Report: Judge denies release to U.S. man accused of abducting, sexually abusing Edmonton girl

By News Staff and The Associated Press

WARNING: This article contains graphic details readers may find disturbing.

A U.S. judge has reportedly denied release pending trial to an Oregon man accused of abducting an Edmonton child he met online and sexually abusing her.

Several outlets are reporting Noah Madrano has been denied bail release ahead of his trial on U.S. federal charges.

Madrano is charged with sexually exploiting a child, transporting a child interstate with intent to engage in criminal sexual activity and possessing child pornography.


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The 41-year-old allegedly travelled to Edmonton to meet the 13-year-old girl in person twice before taking her into the United States.

He took her to a hotel room in Canada, sexually abused her and made videos of the abuse, according to an affidavit in support of a criminal complaint.

Madrano on a second trip allegedly abducted the girl from near her school, took her to a hotel room and sexually abused her for several days.

After briefly returning to the United States, Madrano went back to Canada, picked up the child and drove her in the trunk of his vehicle to a hotel in Oregon City, where he continued to abuse her, prosecutors allege.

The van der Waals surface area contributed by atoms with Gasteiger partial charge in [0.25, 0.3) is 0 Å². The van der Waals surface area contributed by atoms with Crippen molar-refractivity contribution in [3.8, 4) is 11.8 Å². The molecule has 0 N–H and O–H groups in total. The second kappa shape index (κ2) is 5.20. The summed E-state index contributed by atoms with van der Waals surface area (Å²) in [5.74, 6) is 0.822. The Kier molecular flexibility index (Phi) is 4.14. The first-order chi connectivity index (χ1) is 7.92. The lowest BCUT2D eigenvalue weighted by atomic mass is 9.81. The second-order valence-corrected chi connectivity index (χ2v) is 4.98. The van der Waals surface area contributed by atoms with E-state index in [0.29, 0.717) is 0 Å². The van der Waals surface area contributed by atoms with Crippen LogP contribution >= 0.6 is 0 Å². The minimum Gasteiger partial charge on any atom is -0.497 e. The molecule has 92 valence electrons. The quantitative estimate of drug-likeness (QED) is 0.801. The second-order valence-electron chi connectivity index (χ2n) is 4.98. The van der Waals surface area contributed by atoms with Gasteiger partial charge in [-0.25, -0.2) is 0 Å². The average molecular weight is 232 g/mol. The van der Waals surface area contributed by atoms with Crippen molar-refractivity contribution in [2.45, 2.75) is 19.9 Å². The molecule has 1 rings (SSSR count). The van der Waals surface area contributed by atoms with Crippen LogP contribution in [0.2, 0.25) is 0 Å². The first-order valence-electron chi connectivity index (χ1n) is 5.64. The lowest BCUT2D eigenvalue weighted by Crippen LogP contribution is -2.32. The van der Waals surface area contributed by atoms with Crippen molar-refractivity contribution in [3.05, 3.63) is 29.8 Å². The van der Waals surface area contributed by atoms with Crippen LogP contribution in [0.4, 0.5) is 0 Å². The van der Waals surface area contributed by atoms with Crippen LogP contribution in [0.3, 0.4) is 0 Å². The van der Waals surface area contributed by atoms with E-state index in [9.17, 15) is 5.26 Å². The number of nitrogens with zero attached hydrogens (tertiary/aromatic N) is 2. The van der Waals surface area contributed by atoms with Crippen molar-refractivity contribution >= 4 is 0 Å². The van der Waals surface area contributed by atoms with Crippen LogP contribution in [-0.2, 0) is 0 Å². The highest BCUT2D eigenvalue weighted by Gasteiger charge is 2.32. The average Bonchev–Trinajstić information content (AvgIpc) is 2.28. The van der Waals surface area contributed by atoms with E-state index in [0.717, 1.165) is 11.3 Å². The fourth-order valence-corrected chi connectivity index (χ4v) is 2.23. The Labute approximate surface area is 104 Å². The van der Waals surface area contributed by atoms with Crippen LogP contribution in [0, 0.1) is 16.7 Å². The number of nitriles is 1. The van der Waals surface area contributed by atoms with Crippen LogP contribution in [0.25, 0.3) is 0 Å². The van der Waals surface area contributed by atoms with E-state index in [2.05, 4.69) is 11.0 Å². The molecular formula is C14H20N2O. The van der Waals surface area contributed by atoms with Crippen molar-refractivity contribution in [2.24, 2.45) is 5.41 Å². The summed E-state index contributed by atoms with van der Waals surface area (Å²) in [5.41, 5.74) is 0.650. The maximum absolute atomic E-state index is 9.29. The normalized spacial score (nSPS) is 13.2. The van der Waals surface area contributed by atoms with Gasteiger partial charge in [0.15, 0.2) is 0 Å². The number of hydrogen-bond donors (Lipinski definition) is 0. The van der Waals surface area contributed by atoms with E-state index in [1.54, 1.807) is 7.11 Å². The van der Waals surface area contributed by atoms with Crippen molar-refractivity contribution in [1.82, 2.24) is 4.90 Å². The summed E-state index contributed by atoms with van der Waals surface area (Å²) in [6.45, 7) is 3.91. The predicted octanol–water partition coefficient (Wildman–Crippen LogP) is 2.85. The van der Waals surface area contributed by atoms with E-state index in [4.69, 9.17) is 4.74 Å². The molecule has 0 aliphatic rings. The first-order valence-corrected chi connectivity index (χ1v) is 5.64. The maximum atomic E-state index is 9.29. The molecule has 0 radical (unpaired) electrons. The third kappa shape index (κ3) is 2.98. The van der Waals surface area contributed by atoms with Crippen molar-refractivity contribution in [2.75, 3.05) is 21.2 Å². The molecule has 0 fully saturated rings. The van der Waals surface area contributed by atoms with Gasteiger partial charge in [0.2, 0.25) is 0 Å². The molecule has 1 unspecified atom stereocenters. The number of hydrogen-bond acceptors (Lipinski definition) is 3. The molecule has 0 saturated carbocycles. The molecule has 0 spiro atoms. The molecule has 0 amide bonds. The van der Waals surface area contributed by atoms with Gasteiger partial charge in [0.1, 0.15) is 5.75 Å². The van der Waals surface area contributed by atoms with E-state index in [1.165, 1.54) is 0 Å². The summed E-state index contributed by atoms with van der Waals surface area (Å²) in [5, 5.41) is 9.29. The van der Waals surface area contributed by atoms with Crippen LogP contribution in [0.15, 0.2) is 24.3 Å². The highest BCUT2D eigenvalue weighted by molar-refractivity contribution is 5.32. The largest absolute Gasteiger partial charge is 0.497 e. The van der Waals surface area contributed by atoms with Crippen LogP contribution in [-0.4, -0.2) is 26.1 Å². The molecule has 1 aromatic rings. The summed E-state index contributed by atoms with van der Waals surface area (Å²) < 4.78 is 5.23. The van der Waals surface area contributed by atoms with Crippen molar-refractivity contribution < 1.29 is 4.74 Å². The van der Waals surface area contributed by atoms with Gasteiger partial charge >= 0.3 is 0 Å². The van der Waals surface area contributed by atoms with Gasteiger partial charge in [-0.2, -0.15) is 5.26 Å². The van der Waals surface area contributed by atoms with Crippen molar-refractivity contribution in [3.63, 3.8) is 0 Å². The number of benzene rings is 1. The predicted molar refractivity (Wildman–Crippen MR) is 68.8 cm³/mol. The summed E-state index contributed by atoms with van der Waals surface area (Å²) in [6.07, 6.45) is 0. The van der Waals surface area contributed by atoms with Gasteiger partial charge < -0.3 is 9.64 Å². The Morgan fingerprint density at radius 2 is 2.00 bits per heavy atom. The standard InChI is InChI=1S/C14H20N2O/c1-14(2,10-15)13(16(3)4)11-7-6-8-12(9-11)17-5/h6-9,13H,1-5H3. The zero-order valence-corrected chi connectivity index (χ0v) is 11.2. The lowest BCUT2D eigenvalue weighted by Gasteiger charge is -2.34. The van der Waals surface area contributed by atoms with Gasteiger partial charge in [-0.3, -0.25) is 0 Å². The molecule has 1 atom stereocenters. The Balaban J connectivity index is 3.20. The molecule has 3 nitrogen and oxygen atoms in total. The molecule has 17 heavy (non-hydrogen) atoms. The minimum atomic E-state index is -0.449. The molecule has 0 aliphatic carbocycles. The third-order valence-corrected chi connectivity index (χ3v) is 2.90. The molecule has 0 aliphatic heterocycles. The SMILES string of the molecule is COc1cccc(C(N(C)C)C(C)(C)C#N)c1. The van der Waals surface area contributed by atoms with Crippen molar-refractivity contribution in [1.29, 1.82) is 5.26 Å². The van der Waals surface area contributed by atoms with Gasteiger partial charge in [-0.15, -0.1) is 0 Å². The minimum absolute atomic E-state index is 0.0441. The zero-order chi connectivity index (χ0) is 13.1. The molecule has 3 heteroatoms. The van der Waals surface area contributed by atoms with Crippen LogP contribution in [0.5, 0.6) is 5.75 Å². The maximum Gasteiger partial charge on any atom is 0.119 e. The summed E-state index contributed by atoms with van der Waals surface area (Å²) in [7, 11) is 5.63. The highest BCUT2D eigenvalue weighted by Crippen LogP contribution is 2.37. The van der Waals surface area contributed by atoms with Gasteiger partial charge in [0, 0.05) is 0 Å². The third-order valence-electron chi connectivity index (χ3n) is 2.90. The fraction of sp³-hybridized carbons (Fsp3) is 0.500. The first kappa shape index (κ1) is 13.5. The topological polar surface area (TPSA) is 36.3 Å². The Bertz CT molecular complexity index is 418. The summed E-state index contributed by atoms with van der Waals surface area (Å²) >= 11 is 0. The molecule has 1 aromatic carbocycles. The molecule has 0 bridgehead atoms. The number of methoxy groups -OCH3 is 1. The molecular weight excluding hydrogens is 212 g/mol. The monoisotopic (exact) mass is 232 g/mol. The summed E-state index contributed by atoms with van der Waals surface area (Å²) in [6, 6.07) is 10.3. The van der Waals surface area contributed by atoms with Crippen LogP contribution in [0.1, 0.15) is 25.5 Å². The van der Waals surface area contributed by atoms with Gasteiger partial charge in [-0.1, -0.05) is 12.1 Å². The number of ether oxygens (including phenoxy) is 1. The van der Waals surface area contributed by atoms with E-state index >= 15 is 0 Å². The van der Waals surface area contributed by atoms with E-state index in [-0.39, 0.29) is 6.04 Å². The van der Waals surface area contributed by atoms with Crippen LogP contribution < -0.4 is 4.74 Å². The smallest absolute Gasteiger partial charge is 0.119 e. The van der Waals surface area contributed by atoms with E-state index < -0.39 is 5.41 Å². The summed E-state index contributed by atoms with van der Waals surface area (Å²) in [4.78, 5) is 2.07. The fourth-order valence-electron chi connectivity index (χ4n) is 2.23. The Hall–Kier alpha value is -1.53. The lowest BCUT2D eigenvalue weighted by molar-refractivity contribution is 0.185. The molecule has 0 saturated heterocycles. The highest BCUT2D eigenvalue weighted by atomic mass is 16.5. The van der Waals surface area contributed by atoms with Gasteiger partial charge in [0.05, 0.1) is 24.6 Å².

On July 2, FBI agents and Oregon City police found Madrano and the girl in the Oregon City hotel.

Madrano was arrested and the girl was returned to her parents in Edmonton, according to prosecutors and court records.

Madrano’s five-day jury trial is scheduled to begin on Dec. 13.

WATCH: Missing teen from Edmonton found in Oregon, U.S. (July 2)

U.S. has higher sentences than Canada

If convicted, he faces a maximum sentence of life in federal prison with a 15-year mandatory minimum, according to the U.S. Attorney’s Office.

Criminal defence lawyer Danielle Boisvert says if Madrano was arrested in charged under Canadian law, his sentencing would likely be much less.

“The range nowadays for that kind of offence would be likely in the high single digits, it might go into the low double digits,” said Boisvert. “So I would suggest for that sort of offence, depending on if it is a guilty plea or after trial, he could be looking at anywhere between six and 12 or 13 years in Canada.

“The States categorically have higher sentences for all offences than Canada.”

Madrano’s lawyer pleaded not guilty on his behalf Monday to multiple charges during his first appearance in federal court in Portland.

—With files from Laura Krause

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